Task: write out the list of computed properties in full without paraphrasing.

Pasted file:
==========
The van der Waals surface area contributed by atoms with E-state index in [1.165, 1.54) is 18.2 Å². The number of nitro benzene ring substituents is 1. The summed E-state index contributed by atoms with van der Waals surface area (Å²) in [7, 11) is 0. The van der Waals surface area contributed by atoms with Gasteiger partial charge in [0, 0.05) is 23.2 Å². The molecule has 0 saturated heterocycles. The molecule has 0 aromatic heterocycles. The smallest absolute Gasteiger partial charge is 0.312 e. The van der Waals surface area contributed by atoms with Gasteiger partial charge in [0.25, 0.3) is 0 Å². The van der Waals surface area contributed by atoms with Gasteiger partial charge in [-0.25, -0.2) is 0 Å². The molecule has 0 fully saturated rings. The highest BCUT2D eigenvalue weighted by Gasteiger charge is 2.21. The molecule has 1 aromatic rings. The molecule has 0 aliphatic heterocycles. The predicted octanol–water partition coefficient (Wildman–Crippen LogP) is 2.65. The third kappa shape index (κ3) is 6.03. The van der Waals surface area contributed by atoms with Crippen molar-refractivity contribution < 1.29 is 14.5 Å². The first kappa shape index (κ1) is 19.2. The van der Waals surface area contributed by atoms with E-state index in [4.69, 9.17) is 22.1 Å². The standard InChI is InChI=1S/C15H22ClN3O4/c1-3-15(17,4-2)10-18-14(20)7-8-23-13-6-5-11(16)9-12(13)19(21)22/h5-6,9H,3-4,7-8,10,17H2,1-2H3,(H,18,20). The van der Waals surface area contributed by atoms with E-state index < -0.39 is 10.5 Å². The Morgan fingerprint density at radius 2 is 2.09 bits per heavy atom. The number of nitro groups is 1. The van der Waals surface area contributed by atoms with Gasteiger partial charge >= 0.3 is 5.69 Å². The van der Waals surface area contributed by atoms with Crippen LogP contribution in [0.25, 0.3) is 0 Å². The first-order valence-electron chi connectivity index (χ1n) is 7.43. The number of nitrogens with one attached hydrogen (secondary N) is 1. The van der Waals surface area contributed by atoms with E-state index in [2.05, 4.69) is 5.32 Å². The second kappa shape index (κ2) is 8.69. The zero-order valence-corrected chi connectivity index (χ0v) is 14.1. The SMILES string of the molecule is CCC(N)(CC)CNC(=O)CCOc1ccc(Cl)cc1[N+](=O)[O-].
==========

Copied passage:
The van der Waals surface area contributed by atoms with E-state index in [1.165, 1.54) is 18.2 Å². The number of nitro benzene ring substituents is 1. The summed E-state index contributed by atoms with van der Waals surface area (Å²) in [7, 11) is 0. The van der Waals surface area contributed by atoms with Gasteiger partial charge in [0, 0.05) is 23.2 Å². The molecule has 0 saturated heterocycles. The molecule has 0 aromatic heterocycles. The smallest absolute Gasteiger partial charge is 0.312 e. The van der Waals surface area contributed by atoms with Gasteiger partial charge in [0.25, 0.3) is 0 Å². The van der Waals surface area contributed by atoms with Gasteiger partial charge in [-0.25, -0.2) is 0 Å². The molecule has 0 fully saturated rings. The highest BCUT2D eigenvalue weighted by Gasteiger charge is 2.21. The molecule has 1 aromatic rings. The molecule has 0 aliphatic heterocycles. The predicted octanol–water partition coefficient (Wildman–Crippen LogP) is 2.65. The third kappa shape index (κ3) is 6.03. The van der Waals surface area contributed by atoms with Crippen molar-refractivity contribution < 1.29 is 14.5 Å². The first kappa shape index (κ1) is 19.2. The van der Waals surface area contributed by atoms with E-state index in [4.69, 9.17) is 22.1 Å². The standard InChI is InChI=1S/C15H22ClN3O4/c1-3-15(17,4-2)10-18-14(20)7-8-23-13-6-5-11(16)9-12(13)19(21)22/h5-6,9H,3-4,7-8,10,17H2,1-2H3,(H,18,20). The van der Waals surface area contributed by atoms with E-state index < -0.39 is 10.5 Å². The Morgan fingerprint density at radius 2 is 2.09 bits per heavy atom. The number of nitro groups is 1. The van der Waals surface area contributed by atoms with Gasteiger partial charge >= 0.3 is 5.69 Å². The van der Waals surface area contributed by atoms with Crippen LogP contribution in [0.25, 0.3) is 0 Å². The first-order valence-electron chi connectivity index (χ1n) is 7.43. The number of nitrogens with one attached hydrogen (secondary N) is 1. The van der Waals surface area contributed by atoms with E-state index in [2.05, 4.69) is 5.32 Å². The second kappa shape index (κ2) is 8.69. The zero-order valence-corrected chi connectivity index (χ0v) is 14.1. The SMILES string of the molecule is CCC(N)(CC)CNC(=O)CCOc1ccc(Cl)cc1[N+](=O)[O-].